A Few Minutes with… Sandy McKnight


LEE, MASSACHUSSETTS – On September 16h, Sandy McKnight and Fernando Perdomo released their album, San Fernando Blast, successfully book-ending an ambitious catalogue of work taking place over the course of the pandemic. Starting in 2019 shortly before the pandemic, Sandy and Fernando began their working relationship. In that time, they first released San Fernando Beat (2020), San Fernando Blitz (2021). With San Fernando Blast, an amalgamation of the first two records, plus an additional three songs, they have released an impressive fifteen-song album that is not only straightforward, and accessible, but also extremely cohesive in its content.

Over the weekend, I had a chance to sit down with Sandy McKnight to discuss the project; that of which they’re coining the “Bandemic.” Read on to catch our discussion as we parse the album effort, creative influences behind the record, and more! You can support the artsits and their efforts by following the link at the end of the article.

Sandy McKnight, photo credit: Stephanie J. Bartik

Lucas Garrett: Thank you for sitting down with me today! I got your new album, San Fernando Blast. Why don’t you tell us about the project, Sandy?

Sandy McKnight: The quick story is: I met Fernando (Perdomo) in Los Angeles; I was doing some other sessions that he was involved with. Then, about a year later, I went back out there for some other reason and called him up and said, “hey, let’s do a session for a day and just see what happens.” And, we clicked; we were making good music. I did another day with him out there on that trip, then came come. Then, the pandemic hit. It was like, “ok, how do we do this?” So, we figured out how to make it work long distance. We completed the first six songs; I put out an EP with those songs (San Fernando Beat). Then, we did another six and I put another EP out (San Fernando Blitz). Then, I said, “you know, this should be a full album,” so, I added three more songs and it’s now a fifteen-song album (San Fernando Blast).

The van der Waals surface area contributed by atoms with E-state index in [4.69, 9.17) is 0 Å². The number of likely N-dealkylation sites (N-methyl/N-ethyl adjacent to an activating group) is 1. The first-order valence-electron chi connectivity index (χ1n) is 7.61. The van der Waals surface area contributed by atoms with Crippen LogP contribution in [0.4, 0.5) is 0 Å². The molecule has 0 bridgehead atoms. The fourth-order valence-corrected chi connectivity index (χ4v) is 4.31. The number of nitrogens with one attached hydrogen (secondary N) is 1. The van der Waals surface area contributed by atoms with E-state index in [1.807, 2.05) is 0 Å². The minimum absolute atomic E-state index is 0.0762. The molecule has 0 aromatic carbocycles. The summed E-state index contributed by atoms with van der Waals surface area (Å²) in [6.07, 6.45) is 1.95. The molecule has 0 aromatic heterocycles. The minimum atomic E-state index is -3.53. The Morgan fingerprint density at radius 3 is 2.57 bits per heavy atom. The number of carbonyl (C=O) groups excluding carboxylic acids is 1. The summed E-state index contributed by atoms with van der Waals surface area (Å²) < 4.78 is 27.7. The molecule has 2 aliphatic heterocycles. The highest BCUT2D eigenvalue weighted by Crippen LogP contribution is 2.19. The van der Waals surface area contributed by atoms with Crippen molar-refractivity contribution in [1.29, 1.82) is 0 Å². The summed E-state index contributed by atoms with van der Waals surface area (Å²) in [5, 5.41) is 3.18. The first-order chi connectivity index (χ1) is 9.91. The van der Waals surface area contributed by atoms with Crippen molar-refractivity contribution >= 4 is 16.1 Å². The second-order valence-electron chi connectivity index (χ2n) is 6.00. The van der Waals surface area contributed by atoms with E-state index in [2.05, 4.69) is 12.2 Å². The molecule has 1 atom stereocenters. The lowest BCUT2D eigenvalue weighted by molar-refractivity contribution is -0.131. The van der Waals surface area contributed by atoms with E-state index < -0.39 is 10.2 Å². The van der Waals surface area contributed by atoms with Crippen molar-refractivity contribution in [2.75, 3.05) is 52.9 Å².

Fernando, for those not familiar, was probably best known by most people for being in “Echo in the Canyon,” the documentary about the L.A. scene in the late 1960’s. He’s actually not of that era; he’s much younger than I am. He’s a brilliant multi-instrumentalist. He does a lot of progressive rock stuff. He’s all over the place; he just did a record with Carmine Appice from Vanilla Fudge. He did a tribute to Paul McCartney’s Ram album that’s nominated for a few Grammy’s. He’s a great guy to hook up with and I was lucky to connect. When the first EP came out, it got a “Best EP of the Year” by Power Pop. The second EP, the reviewer said, “this one’s even better.” I hope you enjoyed it!